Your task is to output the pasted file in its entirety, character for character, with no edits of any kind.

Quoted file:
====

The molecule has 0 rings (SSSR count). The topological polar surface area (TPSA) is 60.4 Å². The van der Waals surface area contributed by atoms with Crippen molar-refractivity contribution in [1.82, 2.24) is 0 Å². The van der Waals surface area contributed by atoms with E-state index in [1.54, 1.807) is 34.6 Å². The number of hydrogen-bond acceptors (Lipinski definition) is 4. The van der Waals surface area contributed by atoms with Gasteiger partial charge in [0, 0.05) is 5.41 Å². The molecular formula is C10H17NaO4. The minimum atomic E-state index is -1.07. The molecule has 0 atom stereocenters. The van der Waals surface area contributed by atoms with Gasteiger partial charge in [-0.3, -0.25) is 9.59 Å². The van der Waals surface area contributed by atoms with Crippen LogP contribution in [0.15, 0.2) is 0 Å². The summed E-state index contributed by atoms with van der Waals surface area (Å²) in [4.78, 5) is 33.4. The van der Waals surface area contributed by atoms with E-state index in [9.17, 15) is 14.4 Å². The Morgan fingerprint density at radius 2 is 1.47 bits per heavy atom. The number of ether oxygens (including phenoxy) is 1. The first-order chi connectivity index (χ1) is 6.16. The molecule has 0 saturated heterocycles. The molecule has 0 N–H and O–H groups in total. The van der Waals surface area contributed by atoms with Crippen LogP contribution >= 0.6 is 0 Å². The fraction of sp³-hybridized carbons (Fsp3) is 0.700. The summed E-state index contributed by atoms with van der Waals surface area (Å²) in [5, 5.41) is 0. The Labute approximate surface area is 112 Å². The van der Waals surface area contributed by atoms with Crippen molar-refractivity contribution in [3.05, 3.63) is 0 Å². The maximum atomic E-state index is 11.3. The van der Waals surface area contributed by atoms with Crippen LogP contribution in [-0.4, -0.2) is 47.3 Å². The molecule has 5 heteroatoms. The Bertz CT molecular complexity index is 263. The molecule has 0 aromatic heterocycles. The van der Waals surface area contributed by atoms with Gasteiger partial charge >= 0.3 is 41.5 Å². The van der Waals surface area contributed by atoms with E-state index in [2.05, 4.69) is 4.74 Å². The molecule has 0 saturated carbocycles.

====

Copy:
The molecule has 0 rings (SSSR count). The topological polar surface area (TPSA) is 60.4 Å². The van der Waals surface area contributed by atoms with Crippen molar-refractivity contribution in [1.82, 2.24) is 0 Å². The van der Waals surface area contributed by atoms with E-state index in [1.54, 1.807) is 34.6 Å². The number of hydrogen-bond acceptors (Lipinski definition) is 4. The van der Waals surface area contributed by atoms with Gasteiger partial charge in [0, 0.05) is 5.41 Å². The molecular formula is C10H17NaO4. The minimum atomic E-state index is -1.07. The molecule has 0 atom stereocenters. The van der Waals surface area contributed by atoms with Gasteiger partial charge in [-0.3, -0.25) is 9.59 Å². The van der Waals surface area contributed by atoms with Crippen LogP contribution in [0.15, 0.2) is 0 Å². The summed E-state index contributed by atoms with van der Waals surface area (Å²) in [4.78, 5) is 33.4. The van der Waals surface area contributed by atoms with E-state index in [9.17, 15) is 14.4 Å². The Morgan fingerprint density at radius 2 is 1.47 bits per heavy atom. The number of ether oxygens (including phenoxy) is 1. The first-order chi connectivity index (χ1) is 6.16. The molecule has 0 saturated heterocycles. The molecule has 0 N–H and O–H groups in total. The van der Waals surface area contributed by atoms with Crippen LogP contribution >= 0.6 is 0 Å². The fraction of sp³-hybridized carbons (Fsp3) is 0.700. The summed E-state index contributed by atoms with van der Waals surface area (Å²) in [5, 5.41) is 0. The Labute approximate surface area is 112 Å². The van der Waals surface area contributed by atoms with Crippen molar-refractivity contribution in [3.05, 3.63) is 0 Å². The maximum atomic E-state index is 11.3. The van der Waals surface area contributed by atoms with Crippen LogP contribution in [-0.4, -0.2) is 47.3 Å². The molecule has 5 heteroatoms. The Bertz CT molecular complexity index is 263. The molecule has 0 aromatic heterocycles. The van der Waals surface area contributed by atoms with Gasteiger partial charge >= 0.3 is 41.5 Å². The van der Waals surface area contributed by atoms with E-state index in [2.05, 4.69) is 4.74 Å². The molecule has 0 saturated carbocycles.